Heavy metal and humor make for strange bedfellows. When musical theater jumps into the ménage, things can get odd, and the results can be polarizing. California’s Nekrogoblikon attempt to draw on these three wellsprings for Heavy Meta, a tightrope-walking, genre-shifting space opera that is bursting with winks, nods and strangely, cynicism.
Nekrogoblikon are a compositionally ambitious band, crafting metal songs with lots of parts for lots of musicians. There is a lot of detail, including harmonies, intertwining melodies and dynamic shifts. However, progressive metal isn’t quite the right descriptor here. Progressive musicians are a notoriously self-serious bunch, usually interested in delivering their concepts intact and pure. Nekrogoblikon are not shy about breaking the fourth wall and making crude, goofy, self-referential jokes. There are some clean vocals throughout, but the main narrator is a croaking, foul-mouthed goblin with a strong sense of id, as exemplified on “Bring Us More.”
To cut to the chase, Heavy Meta sounds like a collection of would-be show tunes. Musical theater – jazz hands. It’s tempting to believe that metal can fuse with any other genre and be the better for it, but some combinations are just not meant to be. Musical theater is unabashedly demonstrative, campy, inclusive and upbeat. Metal’s essential identity comes from darkness, heaviness, brooding and esoteric isolation. Emissaries from each planet can only venture so far before losing touch with their native sources of energy.
Well, maybe Heavy Meta was meant to be the album that would prove everyone wrong. The problem is that Nekrogoblikon have made this release an open forum for bitterness and cynicism, and the results are unseemly and unappealing. While the idea of mocking the music industry – fans, record companies and the band themselves – goes along with the title of the album, it doesn’t mean it is fun to listen to. For example, “We Need a Gimmick” seems designed to mock people who think Nekrogoblikon is gimmicky. But what does the band expect, when there’s a character named John Goblikon running around in a green goblin suit during their shows?
Sometimes on Heavy Meta, it seems like the lyrical messages undercut the compositions, suggesting that the band are knowingly making compromised music, or that they are simply tired of doing it. This is an extreme taboo in a genre with supposedly few taboos. Heavy metal is where people go to hear music performed seriously, regardless of the subject matter at hand.
That is not to say there isn’t room in the genre for humor or commentary. It’s just usually performed in a subtle way. Bands like Cannabis Corpse and Puig Destroyer achieve lasting hilarity by exploring very un-metal subjects (marijuana and baseball, respectively) in completely metal voices. The humor can easily go undetected – those in the know reap the laughs. Immortal’s music videos are funny because it’s almost impossible to tell exactly how seriously the band are taking themselves. The viewer doesn’t know whether they are laughing with the band, or at them, and the ambiguity of it all is kind of delicate and fascinating.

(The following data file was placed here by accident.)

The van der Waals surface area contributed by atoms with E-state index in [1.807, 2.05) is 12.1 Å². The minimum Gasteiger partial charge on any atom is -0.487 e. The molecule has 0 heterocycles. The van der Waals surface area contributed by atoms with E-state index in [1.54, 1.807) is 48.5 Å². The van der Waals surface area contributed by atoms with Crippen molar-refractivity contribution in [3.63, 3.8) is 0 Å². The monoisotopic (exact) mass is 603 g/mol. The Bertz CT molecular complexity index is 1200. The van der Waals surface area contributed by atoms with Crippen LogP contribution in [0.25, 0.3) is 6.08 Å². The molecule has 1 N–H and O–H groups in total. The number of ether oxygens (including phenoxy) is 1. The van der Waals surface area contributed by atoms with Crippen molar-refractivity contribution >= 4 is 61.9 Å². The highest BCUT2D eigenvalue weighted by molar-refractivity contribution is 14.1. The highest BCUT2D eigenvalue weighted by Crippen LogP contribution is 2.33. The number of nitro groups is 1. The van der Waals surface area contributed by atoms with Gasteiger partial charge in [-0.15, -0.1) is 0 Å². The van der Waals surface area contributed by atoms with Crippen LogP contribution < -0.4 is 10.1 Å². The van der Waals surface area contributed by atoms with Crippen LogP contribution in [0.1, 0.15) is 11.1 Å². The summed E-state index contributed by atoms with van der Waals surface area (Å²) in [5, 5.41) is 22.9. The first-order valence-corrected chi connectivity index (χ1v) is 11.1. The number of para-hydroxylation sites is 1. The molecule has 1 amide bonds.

And that’s the thing about metal humor – it mostly operates by poking sly, understated fun at the inherent seriousness of the genre – both the subject matter, and the extreme speed, heaviness and difficulty of the compositions. By contrast, Nekrogoblikon’s humor is a bit too bald, a bit too ribald and a bit too accessible. On the serious end, there are complaints and judgments a-plenty. There are lines about earthlings “checking their phones,” watching “reality TV,” as well as references to “a million hits” and drinking (and “yakking” up) “the Kool-aid.” Though they are embedded in the goblins-from space narrative, these topical barbs detract from the escapism factor – and they are kind of a confrontational bummer.
This is a shame, because once the band get rolling on the last three songs, fun things start to happen. “Let’s Get Fucked” has clean vocals and sounds rousingly like Muse, until it literally turns into Andrew W.K.’s “Party Hard,” with Wilkes-Krier himself dropping in to reprise his hit. It is a moment that will make you either headbang wholeheadedly, or cringe in awkwardness.
“Mood Swing” and “Nekrogoblikon” capture the sense of weirdness, humor and adventure that make the best parts of the Arcturus and Ziltoid records so indispensable. There is less morbid-self attention here, less bile, less exposition – all of them replaced with melodic joy. If the whole album had sprung from the energy and good humor of these two songs, there is no telling what might have happened. Unfortunately, the awakening comes too late. Heavy Meta is a punny album title that countless metal bands have no doubt considered and avoided. Now, as an album among metal fans, it is deserving of the same fate.